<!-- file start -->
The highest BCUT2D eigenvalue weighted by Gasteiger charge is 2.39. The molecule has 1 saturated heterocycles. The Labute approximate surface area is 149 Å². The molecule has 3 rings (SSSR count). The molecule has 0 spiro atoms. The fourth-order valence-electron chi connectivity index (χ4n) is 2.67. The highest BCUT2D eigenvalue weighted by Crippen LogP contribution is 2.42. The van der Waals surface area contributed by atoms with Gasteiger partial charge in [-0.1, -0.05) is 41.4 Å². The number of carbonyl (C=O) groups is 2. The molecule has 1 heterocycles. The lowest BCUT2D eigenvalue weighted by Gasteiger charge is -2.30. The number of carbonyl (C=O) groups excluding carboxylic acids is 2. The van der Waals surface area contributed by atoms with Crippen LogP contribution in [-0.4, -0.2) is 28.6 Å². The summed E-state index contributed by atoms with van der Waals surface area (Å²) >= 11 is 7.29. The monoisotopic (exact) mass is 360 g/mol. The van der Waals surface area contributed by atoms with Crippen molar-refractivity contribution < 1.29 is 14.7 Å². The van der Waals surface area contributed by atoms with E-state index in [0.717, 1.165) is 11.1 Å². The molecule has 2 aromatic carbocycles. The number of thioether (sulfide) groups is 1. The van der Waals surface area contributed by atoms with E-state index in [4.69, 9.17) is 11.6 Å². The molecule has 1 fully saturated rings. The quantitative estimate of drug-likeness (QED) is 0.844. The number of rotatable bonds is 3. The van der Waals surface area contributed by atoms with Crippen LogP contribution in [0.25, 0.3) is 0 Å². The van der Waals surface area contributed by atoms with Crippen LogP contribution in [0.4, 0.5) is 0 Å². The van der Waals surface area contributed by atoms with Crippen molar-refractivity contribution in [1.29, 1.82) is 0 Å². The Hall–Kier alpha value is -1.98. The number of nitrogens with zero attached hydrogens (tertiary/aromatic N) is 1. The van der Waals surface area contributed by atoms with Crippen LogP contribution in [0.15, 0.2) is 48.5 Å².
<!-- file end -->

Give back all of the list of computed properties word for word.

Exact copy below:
The highest BCUT2D eigenvalue weighted by Gasteiger charge is 2.39. The molecule has 1 saturated heterocycles. The Labute approximate surface area is 149 Å². The molecule has 3 rings (SSSR count). The molecule has 0 spiro atoms. The fourth-order valence-electron chi connectivity index (χ4n) is 2.67. The highest BCUT2D eigenvalue weighted by Crippen LogP contribution is 2.42. The van der Waals surface area contributed by atoms with Gasteiger partial charge in [-0.1, -0.05) is 41.4 Å². The number of carbonyl (C=O) groups is 2. The molecule has 1 heterocycles. The lowest BCUT2D eigenvalue weighted by Gasteiger charge is -2.30. The number of carbonyl (C=O) groups excluding carboxylic acids is 2. The van der Waals surface area contributed by atoms with Crippen LogP contribution in [-0.4, -0.2) is 28.6 Å². The summed E-state index contributed by atoms with van der Waals surface area (Å²) >= 11 is 7.29. The monoisotopic (exact) mass is 360 g/mol. The van der Waals surface area contributed by atoms with Crippen molar-refractivity contribution < 1.29 is 14.7 Å². The van der Waals surface area contributed by atoms with E-state index in [0.717, 1.165) is 11.1 Å². The molecule has 2 aromatic carbocycles. The number of thioether (sulfide) groups is 1. The van der Waals surface area contributed by atoms with E-state index in [4.69, 9.17) is 11.6 Å². The molecule has 1 fully saturated rings. The quantitative estimate of drug-likeness (QED) is 0.844. The number of rotatable bonds is 3. The van der Waals surface area contributed by atoms with Crippen LogP contribution in [0.25, 0.3) is 0 Å². The van der Waals surface area contributed by atoms with Crippen LogP contribution in [0.4, 0.5) is 0 Å². The van der Waals surface area contributed by atoms with Crippen molar-refractivity contribution in [1.29, 1.82) is 0 Å². The Hall–Kier alpha value is -1.98. The number of nitrogens with zero attached hydrogens (tertiary/aromatic N) is 1. The van der Waals surface area contributed by atoms with Crippen LogP contribution in [0.15, 0.2) is 48.5 Å².